“You Like to Have Some Cup of Tea?” and Other Questions About Complicity and Place
There are two twin girls in the courtroom. They look very much alike, with fine blonde hair, tightly bound, and short, pretty noses. One can see they have not yet reached the point in life where twins become separate. If they were to trade places, it would not be easy to tell the difference. But do not look at them in this way. A year and a half ago, a curtain fell between them.
These days, we tend our gardens, my sister and I, and we remember. Her yard is dotted with plants from our homeland – a pear tree, a plum tree, and couve, or collard greens, for making caldo verde, Portuguese kale soup. She’s planted blue hydrangeas around her property, instead of a fence. Just like back home.
In the living room of my parents’ home in Tripoli, Lebanon, an elaborate family tree is displayed in a golden frame. It is a constant reminder of a fatalistic vision of life’s ultimate purpose: reproduction. Males are depicted as branches; females as leaves. The thriving of the tree relies on branches like mine. A single man who bears no new branches or leaves could condemn an entire lineage to an end.
Every attempt to reach Osman al-Houri has failed. Some corroborative sources have informed me that the man has retreated to an isolated village, that he does not own a cell phone, and that there is no way to reach him. Even more than that, he has evidently given up—deserted, and renounced writing, or so I am told. It is May 2019, and at the moment there is a revolution in Sudan, and people, among them a great number of authors, have taken to the streets and squares, demanding the fall of a regime that has—like many of its “siblings”—weighed down on and repressed them for decades. The Sudanese regime—again like many of its siblings in such circumstances—has shut down the internet for nearly a month now, taken to shooting live bullets at protesters and setting loose its henchmen upon them. By so doing, the regime has further complicated the means of connection with a country whose connection with its Arab surroundings (perhaps excepting Egypt) is already complicated and semi-severed. In light of this, can one even speak of literary connection, especially in a field that in our times has become ever more “elitist”: that of the short story?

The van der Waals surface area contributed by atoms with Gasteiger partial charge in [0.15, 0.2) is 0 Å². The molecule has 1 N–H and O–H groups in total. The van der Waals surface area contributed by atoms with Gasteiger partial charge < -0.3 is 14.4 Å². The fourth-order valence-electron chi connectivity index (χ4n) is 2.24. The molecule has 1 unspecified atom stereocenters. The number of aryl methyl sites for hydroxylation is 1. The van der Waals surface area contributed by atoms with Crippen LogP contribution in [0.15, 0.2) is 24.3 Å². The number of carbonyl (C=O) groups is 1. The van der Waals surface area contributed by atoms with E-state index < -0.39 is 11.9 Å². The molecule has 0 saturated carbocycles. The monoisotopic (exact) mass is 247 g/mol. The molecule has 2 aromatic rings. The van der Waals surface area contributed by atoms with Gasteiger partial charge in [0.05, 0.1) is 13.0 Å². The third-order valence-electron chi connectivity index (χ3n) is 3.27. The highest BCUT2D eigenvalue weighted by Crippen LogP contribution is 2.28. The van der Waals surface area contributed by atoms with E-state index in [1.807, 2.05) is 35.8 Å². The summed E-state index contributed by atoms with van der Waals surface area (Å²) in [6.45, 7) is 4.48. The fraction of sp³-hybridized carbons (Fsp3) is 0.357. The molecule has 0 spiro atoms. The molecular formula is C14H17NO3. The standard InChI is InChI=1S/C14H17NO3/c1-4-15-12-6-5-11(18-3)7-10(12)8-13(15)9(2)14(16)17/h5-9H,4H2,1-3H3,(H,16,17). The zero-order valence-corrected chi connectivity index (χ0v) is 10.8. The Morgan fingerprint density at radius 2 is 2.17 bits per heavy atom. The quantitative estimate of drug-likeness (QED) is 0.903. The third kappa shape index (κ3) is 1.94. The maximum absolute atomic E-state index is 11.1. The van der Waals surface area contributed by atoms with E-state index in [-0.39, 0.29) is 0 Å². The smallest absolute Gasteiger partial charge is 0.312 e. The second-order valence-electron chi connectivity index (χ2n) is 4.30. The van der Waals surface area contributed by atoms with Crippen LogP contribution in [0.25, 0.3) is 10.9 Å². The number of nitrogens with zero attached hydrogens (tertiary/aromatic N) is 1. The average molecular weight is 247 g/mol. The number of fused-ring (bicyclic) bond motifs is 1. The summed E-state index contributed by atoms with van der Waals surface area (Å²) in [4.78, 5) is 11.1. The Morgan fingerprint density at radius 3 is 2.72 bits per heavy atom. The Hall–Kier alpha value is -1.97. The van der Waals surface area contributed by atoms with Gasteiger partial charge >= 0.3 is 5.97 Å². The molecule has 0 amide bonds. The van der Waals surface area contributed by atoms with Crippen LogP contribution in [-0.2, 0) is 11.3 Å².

Connecting What Has Been Severed with Sudan: The Short Story as it Fills Voids with Imagining
This is a story about stacked tenses. It is an essay about the present tense: a now that is continually layered with what is coming and what is going, what is half buried, and what may bear fruit.
It is about seeing more than is comprehensible and learning to make sense of it. It’s about the dance between receptivity and agency. It’s about history in the present, clairvoyance, and freedom. It’s about destiny and release; side chicks and the sacred; questions that untangle themselves in their response. And circularity: a facet of both life and its records, of which this is one.
I had no idea what the short sentence meant, only that it came from the Bible and when I said it, all the other campers in my Bible study group laughed and I was off the hook for answering any more questions about God, Jesus, Matthew, Mark, Luke, or John, none of which I knew anything about.